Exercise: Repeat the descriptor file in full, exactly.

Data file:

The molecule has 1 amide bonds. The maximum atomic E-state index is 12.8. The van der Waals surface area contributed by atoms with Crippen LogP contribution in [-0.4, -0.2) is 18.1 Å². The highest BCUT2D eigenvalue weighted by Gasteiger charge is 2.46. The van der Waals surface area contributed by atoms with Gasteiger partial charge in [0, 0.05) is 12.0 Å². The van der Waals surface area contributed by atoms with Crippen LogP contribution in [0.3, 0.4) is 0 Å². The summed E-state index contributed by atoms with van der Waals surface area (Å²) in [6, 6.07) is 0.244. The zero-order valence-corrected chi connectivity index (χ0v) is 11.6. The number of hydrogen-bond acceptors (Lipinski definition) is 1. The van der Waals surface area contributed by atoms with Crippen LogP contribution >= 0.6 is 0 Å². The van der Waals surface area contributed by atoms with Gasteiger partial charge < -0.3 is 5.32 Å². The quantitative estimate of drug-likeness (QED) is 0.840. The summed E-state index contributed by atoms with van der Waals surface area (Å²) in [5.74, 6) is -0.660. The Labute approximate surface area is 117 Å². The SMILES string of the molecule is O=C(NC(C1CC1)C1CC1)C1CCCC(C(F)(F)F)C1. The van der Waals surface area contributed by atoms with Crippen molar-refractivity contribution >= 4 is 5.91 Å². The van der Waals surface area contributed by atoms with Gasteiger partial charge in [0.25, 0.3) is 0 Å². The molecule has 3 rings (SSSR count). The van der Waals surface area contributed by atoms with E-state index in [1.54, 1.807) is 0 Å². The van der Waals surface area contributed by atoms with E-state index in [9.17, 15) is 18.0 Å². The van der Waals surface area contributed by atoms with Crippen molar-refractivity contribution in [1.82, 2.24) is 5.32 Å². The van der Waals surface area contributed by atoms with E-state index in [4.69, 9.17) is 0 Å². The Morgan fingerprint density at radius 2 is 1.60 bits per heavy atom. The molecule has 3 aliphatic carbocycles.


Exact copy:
The molecule has 1 amide bonds. The maximum atomic E-state index is 12.8. The van der Waals surface area contributed by atoms with Crippen LogP contribution in [-0.4, -0.2) is 18.1 Å². The highest BCUT2D eigenvalue weighted by Gasteiger charge is 2.46. The van der Waals surface area contributed by atoms with Gasteiger partial charge in [0, 0.05) is 12.0 Å². The van der Waals surface area contributed by atoms with Crippen LogP contribution in [0.3, 0.4) is 0 Å². The summed E-state index contributed by atoms with van der Waals surface area (Å²) in [6, 6.07) is 0.244. The zero-order valence-corrected chi connectivity index (χ0v) is 11.6. The number of hydrogen-bond acceptors (Lipinski definition) is 1. The van der Waals surface area contributed by atoms with Crippen LogP contribution >= 0.6 is 0 Å². The van der Waals surface area contributed by atoms with Gasteiger partial charge < -0.3 is 5.32 Å². The quantitative estimate of drug-likeness (QED) is 0.840. The summed E-state index contributed by atoms with van der Waals surface area (Å²) in [5.74, 6) is -0.660. The Labute approximate surface area is 117 Å². The SMILES string of the molecule is O=C(NC(C1CC1)C1CC1)C1CCCC(C(F)(F)F)C1. The van der Waals surface area contributed by atoms with Crippen molar-refractivity contribution >= 4 is 5.91 Å². The van der Waals surface area contributed by atoms with Gasteiger partial charge in [0.25, 0.3) is 0 Å². The molecule has 3 rings (SSSR count). The van der Waals surface area contributed by atoms with E-state index in [1.54, 1.807) is 0 Å². The van der Waals surface area contributed by atoms with E-state index in [9.17, 15) is 18.0 Å². The van der Waals surface area contributed by atoms with Crippen molar-refractivity contribution in [1.82, 2.24) is 5.32 Å². The van der Waals surface area contributed by atoms with E-state index in [4.69, 9.17) is 0 Å². The Morgan fingerprint density at radius 2 is 1.60 bits per heavy atom. The molecule has 3 aliphatic carbocycles.